5 of the Quirkiest Characters in Literature

Gail Honeyman, author of Eleanor Oliphant is Completely Fine, reflects on some of her favorite idiosyncratic characters.

quirky

Eleanor, the narrator of Eleanor Oliphant Is Completely Fine, has sometimes been described as “quirky.” It’s true that she has some rather direct and unconventional views, and that she’s not too concerned about filtering her thoughts and opinions before sharing them with the world. Her appearance is fairly unusual too; she doesn’t much care about that, either. As a writer, creating Eleanor’s character and voice was a hugely enjoyable challenge.

As a reader, I love spending time with unconventional narrators; for all their idiosyncrasies, the best of them remain entertaining, amusing and recognizably, empathetically human voices. Here are a few consummate examples.

Jane Eyre in Jane Eyre by Charlotte Bronte

Quirky characters needn’t be exclusively light or comedic (although there are elements of sly humor throughout this book). Jane is, from the outset, a free spirit (“I am no bird; and no net ensnares me: I am a free human being with an independent will”) and her unusual take on the world, her lack of interest in “fitting in”, is one of the things that first captivates the jaded Mr. Rochester (and quickly captivates the reader too). 

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Cassandra Mortmain in I Capture the Castle by Dodie Smith

This delightful novel has an instantly intriguing opening line: “I write this sitting in the kitchen sink,” says Cassandra Mortmain, the endearingly unconventional heroine. The Mortmains are a family of genteel eccentrics, living in poverty in a dilapidated castle; their story sparkles with a charm that never feels cloying or forced. A joy to read.

Little Jack Vogel in Man at the Helm by Nina Stibbe

This novel is full of unusual characters, which, described in Stibbe’s wonderfully understated comedic writing, cannot fail to charm. We see the lives of the Vogel family through the eyes of middle daughter Lizzie, but the oddest character, for my money, is the narrator’s younger brother, Little Jack, who sometimes sleeps in the dog’s basket, and is a shy, delightfully endearing presence throughout.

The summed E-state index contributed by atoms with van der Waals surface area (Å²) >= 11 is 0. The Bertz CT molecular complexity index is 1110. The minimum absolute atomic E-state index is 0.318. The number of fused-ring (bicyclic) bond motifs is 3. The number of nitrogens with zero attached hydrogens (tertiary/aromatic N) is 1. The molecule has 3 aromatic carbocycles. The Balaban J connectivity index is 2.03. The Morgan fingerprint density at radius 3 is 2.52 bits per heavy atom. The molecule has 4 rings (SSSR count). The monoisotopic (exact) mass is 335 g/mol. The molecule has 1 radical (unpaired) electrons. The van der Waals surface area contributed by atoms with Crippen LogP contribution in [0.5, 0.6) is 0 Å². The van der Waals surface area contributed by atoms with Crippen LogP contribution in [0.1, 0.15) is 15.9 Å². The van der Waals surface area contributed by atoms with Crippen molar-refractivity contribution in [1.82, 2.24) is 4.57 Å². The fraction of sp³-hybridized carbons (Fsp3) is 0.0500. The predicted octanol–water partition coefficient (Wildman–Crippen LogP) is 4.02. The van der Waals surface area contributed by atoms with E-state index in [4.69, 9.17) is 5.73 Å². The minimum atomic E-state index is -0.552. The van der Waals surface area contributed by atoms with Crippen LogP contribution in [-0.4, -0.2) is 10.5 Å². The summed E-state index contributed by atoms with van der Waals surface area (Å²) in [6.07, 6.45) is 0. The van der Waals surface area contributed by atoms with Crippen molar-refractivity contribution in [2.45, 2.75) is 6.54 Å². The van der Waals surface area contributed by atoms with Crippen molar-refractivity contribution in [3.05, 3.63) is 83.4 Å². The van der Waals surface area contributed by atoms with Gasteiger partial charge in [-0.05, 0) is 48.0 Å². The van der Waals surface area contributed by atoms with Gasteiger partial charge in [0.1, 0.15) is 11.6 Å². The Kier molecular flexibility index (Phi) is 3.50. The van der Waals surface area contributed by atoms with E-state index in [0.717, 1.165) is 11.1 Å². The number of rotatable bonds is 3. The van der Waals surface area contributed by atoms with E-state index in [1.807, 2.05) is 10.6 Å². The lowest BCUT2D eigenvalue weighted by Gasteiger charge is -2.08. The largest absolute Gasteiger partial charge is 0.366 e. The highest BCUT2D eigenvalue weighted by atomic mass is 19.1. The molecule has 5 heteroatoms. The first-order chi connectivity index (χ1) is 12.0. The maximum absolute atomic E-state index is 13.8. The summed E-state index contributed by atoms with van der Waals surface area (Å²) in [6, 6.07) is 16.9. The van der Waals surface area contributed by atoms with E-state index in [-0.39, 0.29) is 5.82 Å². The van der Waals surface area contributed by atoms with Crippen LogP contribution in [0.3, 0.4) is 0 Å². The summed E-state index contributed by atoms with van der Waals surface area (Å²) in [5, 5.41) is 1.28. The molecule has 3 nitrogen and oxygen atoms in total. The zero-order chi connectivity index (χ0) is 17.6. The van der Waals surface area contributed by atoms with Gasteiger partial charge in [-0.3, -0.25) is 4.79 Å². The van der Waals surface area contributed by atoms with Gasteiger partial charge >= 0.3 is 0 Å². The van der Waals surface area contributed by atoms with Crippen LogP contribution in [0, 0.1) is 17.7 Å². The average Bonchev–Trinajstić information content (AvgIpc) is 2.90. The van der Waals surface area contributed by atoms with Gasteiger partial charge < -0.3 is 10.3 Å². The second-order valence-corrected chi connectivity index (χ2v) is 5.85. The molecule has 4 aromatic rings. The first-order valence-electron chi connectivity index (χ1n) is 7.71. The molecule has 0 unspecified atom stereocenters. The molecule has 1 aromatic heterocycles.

Bertram Wooster in Right Ho, Jeeves by P.G. Wodehouse

If you have yet to experience the pleasure of the company of Bertram Wooster, I would suggest starting with this book. Bertie’s narrative voice is a pleasure, including, here, his views on the romantic misadventures of his friend, Augustus Fink-Nottle. Like the other books in the series, the novel (and Bertie’s world) is brimming with idiosyncratic aunts, temperamental chefs, misbehaving animals and romantic misunderstandings, all tempered, of course, by the ever-sanguine presence of Jeeves.

Adrian Mole in The Adrian Mole Diaries by Sue Townsend

What to say about Adrian Mole? Quirky doesn’t begin to describe the life and personality of this funny, sad, often ridiculous but always deeply endearing narrator. I suspect that most of us know an Adrian and that most people will also recognize at least a bit of themselves in him. This year marks his 50th birthday—to watch him grow from an acne-spotted, love-struck, perpetually embarrassed 13¾-year-old towards middle age and maturity (well, as close as he’ll get to it)—is a literary treat.


Featured image: Qvasimodo art/Shutterstock.com

Author Photo: © Philippa Gedge

GAIL HONEYMAN is a graduate of the universities of Glasgow and Oxford. Eleanor Oliphant is Completely Fine was short-listed for the Lucy Cavendish Fiction Prize as a work in progress and is Honeyman’s debut novel. She lives in Glasgow, Scotland.

About GAIL HONEYMAN

GAIL HONEYMAN is a graduate of the universities of Glasgow and Oxford. Eleanor Oliphant is Completely Fine was short-listed for the Lucy Cavendish Fiction Prize as a work in progress and is Honeyman’s debut novel. She lives in Glasgow, Scotland.

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